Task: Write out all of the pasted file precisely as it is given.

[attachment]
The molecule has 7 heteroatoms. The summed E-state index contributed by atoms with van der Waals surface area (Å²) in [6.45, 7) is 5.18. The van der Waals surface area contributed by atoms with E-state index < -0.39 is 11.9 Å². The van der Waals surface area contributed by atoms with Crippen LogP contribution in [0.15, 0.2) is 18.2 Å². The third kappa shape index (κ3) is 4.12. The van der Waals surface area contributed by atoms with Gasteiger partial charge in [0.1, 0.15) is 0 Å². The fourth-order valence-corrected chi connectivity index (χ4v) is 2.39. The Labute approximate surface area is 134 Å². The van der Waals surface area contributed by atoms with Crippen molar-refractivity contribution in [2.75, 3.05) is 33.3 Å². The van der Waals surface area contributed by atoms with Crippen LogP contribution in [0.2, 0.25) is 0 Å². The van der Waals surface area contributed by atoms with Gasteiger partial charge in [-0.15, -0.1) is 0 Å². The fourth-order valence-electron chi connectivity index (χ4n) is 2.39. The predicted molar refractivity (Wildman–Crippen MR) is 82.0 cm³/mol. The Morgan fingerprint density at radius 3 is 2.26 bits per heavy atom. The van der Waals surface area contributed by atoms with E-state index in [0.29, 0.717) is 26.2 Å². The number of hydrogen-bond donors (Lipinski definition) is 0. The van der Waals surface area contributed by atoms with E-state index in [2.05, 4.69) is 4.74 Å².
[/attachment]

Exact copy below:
The molecule has 7 heteroatoms. The summed E-state index contributed by atoms with van der Waals surface area (Å²) in [6.45, 7) is 5.18. The van der Waals surface area contributed by atoms with E-state index < -0.39 is 11.9 Å². The van der Waals surface area contributed by atoms with Crippen LogP contribution in [0.15, 0.2) is 18.2 Å². The third kappa shape index (κ3) is 4.12. The van der Waals surface area contributed by atoms with Gasteiger partial charge in [0.1, 0.15) is 0 Å². The fourth-order valence-corrected chi connectivity index (χ4v) is 2.39. The Labute approximate surface area is 134 Å². The van der Waals surface area contributed by atoms with Crippen molar-refractivity contribution in [2.75, 3.05) is 33.3 Å². The van der Waals surface area contributed by atoms with Crippen LogP contribution in [0.2, 0.25) is 0 Å². The van der Waals surface area contributed by atoms with Gasteiger partial charge in [-0.15, -0.1) is 0 Å². The fourth-order valence-electron chi connectivity index (χ4n) is 2.39. The predicted molar refractivity (Wildman–Crippen MR) is 82.0 cm³/mol. The Morgan fingerprint density at radius 3 is 2.26 bits per heavy atom. The van der Waals surface area contributed by atoms with E-state index in [0.29, 0.717) is 26.2 Å². The number of hydrogen-bond donors (Lipinski definition) is 0. The van der Waals surface area contributed by atoms with E-state index in [2.05, 4.69) is 4.74 Å².